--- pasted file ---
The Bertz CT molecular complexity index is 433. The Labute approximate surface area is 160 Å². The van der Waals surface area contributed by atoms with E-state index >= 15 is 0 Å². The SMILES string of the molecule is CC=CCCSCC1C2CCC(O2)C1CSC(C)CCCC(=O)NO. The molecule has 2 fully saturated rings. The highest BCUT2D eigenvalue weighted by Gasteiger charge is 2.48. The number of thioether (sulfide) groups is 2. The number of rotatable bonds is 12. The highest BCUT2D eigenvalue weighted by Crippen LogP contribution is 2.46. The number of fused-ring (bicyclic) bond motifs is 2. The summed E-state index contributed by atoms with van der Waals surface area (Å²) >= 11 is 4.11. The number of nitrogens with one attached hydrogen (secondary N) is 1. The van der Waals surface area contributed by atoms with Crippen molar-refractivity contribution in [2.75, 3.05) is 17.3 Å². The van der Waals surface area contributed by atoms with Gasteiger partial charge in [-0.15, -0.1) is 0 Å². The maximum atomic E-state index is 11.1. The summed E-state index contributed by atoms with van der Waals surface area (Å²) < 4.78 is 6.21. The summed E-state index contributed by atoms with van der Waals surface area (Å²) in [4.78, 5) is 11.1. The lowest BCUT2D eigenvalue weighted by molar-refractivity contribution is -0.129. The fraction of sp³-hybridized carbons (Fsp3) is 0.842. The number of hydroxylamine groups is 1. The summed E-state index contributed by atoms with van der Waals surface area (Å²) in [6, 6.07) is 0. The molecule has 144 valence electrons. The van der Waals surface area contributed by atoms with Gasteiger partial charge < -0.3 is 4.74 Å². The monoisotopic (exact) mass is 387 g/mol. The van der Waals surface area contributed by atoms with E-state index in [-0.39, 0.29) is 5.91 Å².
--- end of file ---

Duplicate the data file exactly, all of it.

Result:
The Bertz CT molecular complexity index is 433. The Labute approximate surface area is 160 Å². The van der Waals surface area contributed by atoms with E-state index >= 15 is 0 Å². The SMILES string of the molecule is CC=CCCSCC1C2CCC(O2)C1CSC(C)CCCC(=O)NO. The molecule has 2 fully saturated rings. The highest BCUT2D eigenvalue weighted by Gasteiger charge is 2.48. The number of thioether (sulfide) groups is 2. The number of rotatable bonds is 12. The highest BCUT2D eigenvalue weighted by Crippen LogP contribution is 2.46. The number of fused-ring (bicyclic) bond motifs is 2. The summed E-state index contributed by atoms with van der Waals surface area (Å²) >= 11 is 4.11. The number of nitrogens with one attached hydrogen (secondary N) is 1. The van der Waals surface area contributed by atoms with Crippen molar-refractivity contribution in [2.75, 3.05) is 17.3 Å². The van der Waals surface area contributed by atoms with Gasteiger partial charge in [-0.15, -0.1) is 0 Å². The maximum atomic E-state index is 11.1. The summed E-state index contributed by atoms with van der Waals surface area (Å²) < 4.78 is 6.21. The summed E-state index contributed by atoms with van der Waals surface area (Å²) in [4.78, 5) is 11.1. The lowest BCUT2D eigenvalue weighted by molar-refractivity contribution is -0.129. The fraction of sp³-hybridized carbons (Fsp3) is 0.842. The number of hydroxylamine groups is 1. The summed E-state index contributed by atoms with van der Waals surface area (Å²) in [6, 6.07) is 0. The molecule has 144 valence electrons. The van der Waals surface area contributed by atoms with Gasteiger partial charge < -0.3 is 4.74 Å². The monoisotopic (exact) mass is 387 g/mol. The van der Waals surface area contributed by atoms with E-state index in [-0.39, 0.29) is 5.91 Å².